By Joel Warner
By Michael Roberts
By Alan Prendergast
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By Michael Roberts
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By Patricia Calhoun
By William Breathes
A yawning gap separates the ILM and Pixar aesthetics. That's not to belittle the comic skills of ILMers, who have done uproarious slapstick effects. In the dueling-bitch comedy Death Becomes Her, it was a hoot to see Goldie Hawn flatten Meryl Streep's head into her neck with a shovel until she looked like a chess queen. In The Mask, the computer animation that allowed Jim Carrey to bounce and gyrate appeared to spring from his own pliable core. And the memorable effects in Men in Black were its freakiest and tiniest--the wormlike creatures swigging coffee, the benign alien lodged in a humanoid brainpan.
But ILM's digital-effects team is best known for bringing photorealism into fantasy, and that can become monotonous. The dinosaurs in The Lost World are imposing but not haunting; they lack the mysterious gravity of Harryhausen's handmade beast from 20,000 fathoms. Speaking with a gifted animation supervisor at ILM, I kept asking whether the push to have computer-generated imagery duplicate physical reality was self-defeating. What would be the point? It's not the accuracy but the poetry you remember from Willis O'Brien's King Kong. Kindly and patiently, he replied that it would take years for a computer to even approximate the complexity required to render the tissue, bones and muscles of, say, a wrist.
When I pose the same question to Lasseter in a phone interview, he gets it: "Reality is just a convenient measure of complexity, a standard you use to judge your tools and abilities. I like to take a full step back and create something that doesn't exist and looks real; and if you keep doing this, the world is wide open as far as what you can do.
"Here it's always a two-way street--artists challenging technology, and technology inspiring the artist constantly. I follow Chuck Jones [the creator of classic Bugs Bunny and Road Runner cartoons] the way Phil Tippett follows Ray Harryhausen. We study Chuck Jones cartoons for timing--they're masterpieces."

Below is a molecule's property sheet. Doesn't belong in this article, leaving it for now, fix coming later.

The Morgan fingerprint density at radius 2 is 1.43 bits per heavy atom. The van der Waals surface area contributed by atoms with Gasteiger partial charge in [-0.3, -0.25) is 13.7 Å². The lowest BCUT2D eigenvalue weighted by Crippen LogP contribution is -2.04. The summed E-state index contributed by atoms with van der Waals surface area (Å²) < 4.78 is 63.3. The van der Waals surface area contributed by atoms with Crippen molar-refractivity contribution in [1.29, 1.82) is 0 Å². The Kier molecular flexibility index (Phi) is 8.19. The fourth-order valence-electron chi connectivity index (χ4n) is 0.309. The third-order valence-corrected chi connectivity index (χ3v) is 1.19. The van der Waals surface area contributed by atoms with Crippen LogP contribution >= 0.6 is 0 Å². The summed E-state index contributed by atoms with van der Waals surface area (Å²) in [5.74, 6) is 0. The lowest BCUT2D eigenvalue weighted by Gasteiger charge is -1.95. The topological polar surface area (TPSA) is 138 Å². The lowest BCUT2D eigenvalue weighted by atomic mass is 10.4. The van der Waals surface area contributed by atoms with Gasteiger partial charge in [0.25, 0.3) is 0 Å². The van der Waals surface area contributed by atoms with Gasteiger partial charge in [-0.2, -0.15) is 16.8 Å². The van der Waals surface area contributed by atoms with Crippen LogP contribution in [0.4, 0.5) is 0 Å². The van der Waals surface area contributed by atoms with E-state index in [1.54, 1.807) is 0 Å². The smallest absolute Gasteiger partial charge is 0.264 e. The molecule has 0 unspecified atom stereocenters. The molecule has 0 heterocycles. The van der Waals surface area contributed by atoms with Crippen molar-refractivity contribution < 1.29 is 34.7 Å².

At the same time, Lasseter is as driven as anyone at ILM to push the expressive capacities of the box: "The complexity of the imagery is going to be astounding to audiences. It's exciting to think of the computer as a medium. That thing I hear you typing on--if it's not obsolete at this hour, by noon it will be. Toy Story took four years to make; during that time the advances were astounding. The first sequence we did was the army men--it works great, everyone loves it--but if you look at the level of complexity of those images and compare it with the last images in the chase sequence, you can see it's increased tenfold. When A Bug's Life comes out in 1998, we'll see an increase in image complexity of another order of magnitude." (The big advance: facial expressions.)
"What I like to do is not blend computer stuff with live action, but to create another world and have the audience sit there and know the world doesn't exist but still feel it's believable. The computer allows us to create the believable unbelievable, or the unbelievably believable. When [children's book author-illustrator] Bill Joyce saw Toy Story, he said, 'It's not like something you made, it's like something you dreamt.'"
Back in 1992, Phil Tippett saw his dreams crumbling on the computer screen. But in the early days of Jurassic Park, there was a terrible crash at the intersection of art and technology. It soon became clear that computer animators weren't immediately qualified to visualize mammoth reptiles dynamically and persuasively. As Spielberg's "Dinosaur Supervisor" (as his credit on the film read), Tippett schooled a corps of ILM and Tippett Studio animators in animal motion and behavior, encouraging them to prepare to "play" dinosaurs as actors would, with everything from mime and dance classes to field trips to animal sanctuaries and museums. "Before this," one ILM animator admitted, "I tended to just move my little mouse around and not use my body."
The ILMers, says Tippett, had to key into the manifold bizarreness of real-world movement--for example, "a twitch a dinosaur might make before it started to turn. Only then could they begin to understand the kind of reflexes and action they needed to emulate." Tippett enlisted the computer in his cause and turned computer animators into fans of the spikes and hiccups that would show up on their dinosaur readouts.
In collaboration with ILM, Tippett's close associate Craig Hayes developed the Direct Input Device (or DID, also known as the Dinosaur Input Device or the Digital Input Device). The DID, which Hayes had been thinking about for years, is basically a skeletal stop-motion puppet rigged with electronic sensors at each joint. The sensors record information on a controller box that translates it for software and use in a computer. From Tippett Studio's perspective, the DID allowed stop-motion artists to keep a tactile connection to their work and animate computer-graphic characters without learning a whole new technology. At the ILM end, it enabled computer animators not yet at full dino speed to study data that signaled the weirdness and anomalies of animal movement. Says Tippett: "If you look at the raw data you get from an animation file done with the DID, there are all these spikes and hiccups that pure computer-graphics guys would never have thought of; but eventually they saw that all this weirdness related to something a dinosaur might do."